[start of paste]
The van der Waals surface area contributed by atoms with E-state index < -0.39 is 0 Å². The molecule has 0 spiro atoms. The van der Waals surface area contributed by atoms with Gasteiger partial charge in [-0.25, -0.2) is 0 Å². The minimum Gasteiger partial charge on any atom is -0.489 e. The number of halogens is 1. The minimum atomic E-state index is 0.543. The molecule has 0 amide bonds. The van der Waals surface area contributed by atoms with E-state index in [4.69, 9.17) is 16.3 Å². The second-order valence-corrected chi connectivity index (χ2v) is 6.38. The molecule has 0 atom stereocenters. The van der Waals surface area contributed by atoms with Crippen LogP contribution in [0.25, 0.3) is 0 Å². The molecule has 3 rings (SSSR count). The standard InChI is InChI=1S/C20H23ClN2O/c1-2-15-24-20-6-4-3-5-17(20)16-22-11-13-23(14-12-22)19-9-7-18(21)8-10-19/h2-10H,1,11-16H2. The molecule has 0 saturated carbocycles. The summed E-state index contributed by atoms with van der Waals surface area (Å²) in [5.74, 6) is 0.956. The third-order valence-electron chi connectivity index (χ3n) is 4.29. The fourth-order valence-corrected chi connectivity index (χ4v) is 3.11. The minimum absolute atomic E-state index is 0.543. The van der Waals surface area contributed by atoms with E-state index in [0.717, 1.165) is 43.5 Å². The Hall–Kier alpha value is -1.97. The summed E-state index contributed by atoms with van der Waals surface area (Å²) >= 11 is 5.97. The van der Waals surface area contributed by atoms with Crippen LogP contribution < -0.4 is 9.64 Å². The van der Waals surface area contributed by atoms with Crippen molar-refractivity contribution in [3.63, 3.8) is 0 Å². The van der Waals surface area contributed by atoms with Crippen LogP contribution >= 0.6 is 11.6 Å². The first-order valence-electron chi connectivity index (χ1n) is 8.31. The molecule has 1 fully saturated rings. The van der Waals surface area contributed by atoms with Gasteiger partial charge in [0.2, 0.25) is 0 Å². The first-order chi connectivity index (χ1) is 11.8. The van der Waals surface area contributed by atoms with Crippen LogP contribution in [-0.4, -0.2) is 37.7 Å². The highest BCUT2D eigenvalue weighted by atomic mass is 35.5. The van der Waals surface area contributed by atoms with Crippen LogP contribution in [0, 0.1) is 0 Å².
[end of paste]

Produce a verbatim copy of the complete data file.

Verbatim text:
The van der Waals surface area contributed by atoms with E-state index < -0.39 is 0 Å². The molecule has 0 spiro atoms. The van der Waals surface area contributed by atoms with Gasteiger partial charge in [-0.25, -0.2) is 0 Å². The minimum Gasteiger partial charge on any atom is -0.489 e. The number of halogens is 1. The minimum atomic E-state index is 0.543. The molecule has 0 amide bonds. The van der Waals surface area contributed by atoms with E-state index in [4.69, 9.17) is 16.3 Å². The second-order valence-corrected chi connectivity index (χ2v) is 6.38. The molecule has 0 atom stereocenters. The van der Waals surface area contributed by atoms with Crippen LogP contribution in [0.25, 0.3) is 0 Å². The molecule has 3 rings (SSSR count). The standard InChI is InChI=1S/C20H23ClN2O/c1-2-15-24-20-6-4-3-5-17(20)16-22-11-13-23(14-12-22)19-9-7-18(21)8-10-19/h2-10H,1,11-16H2. The molecule has 0 saturated carbocycles. The summed E-state index contributed by atoms with van der Waals surface area (Å²) in [5.74, 6) is 0.956. The third-order valence-electron chi connectivity index (χ3n) is 4.29. The fourth-order valence-corrected chi connectivity index (χ4v) is 3.11. The minimum absolute atomic E-state index is 0.543. The van der Waals surface area contributed by atoms with E-state index in [0.717, 1.165) is 43.5 Å². The Hall–Kier alpha value is -1.97. The summed E-state index contributed by atoms with van der Waals surface area (Å²) >= 11 is 5.97. The van der Waals surface area contributed by atoms with Crippen LogP contribution < -0.4 is 9.64 Å². The van der Waals surface area contributed by atoms with Crippen molar-refractivity contribution in [3.63, 3.8) is 0 Å². The van der Waals surface area contributed by atoms with Crippen LogP contribution >= 0.6 is 11.6 Å². The first-order valence-electron chi connectivity index (χ1n) is 8.31. The molecule has 1 fully saturated rings. The van der Waals surface area contributed by atoms with Gasteiger partial charge in [0.2, 0.25) is 0 Å². The first-order chi connectivity index (χ1) is 11.8. The van der Waals surface area contributed by atoms with Crippen LogP contribution in [-0.4, -0.2) is 37.7 Å². The highest BCUT2D eigenvalue weighted by atomic mass is 35.5. The van der Waals surface area contributed by atoms with Crippen LogP contribution in [0, 0.1) is 0 Å².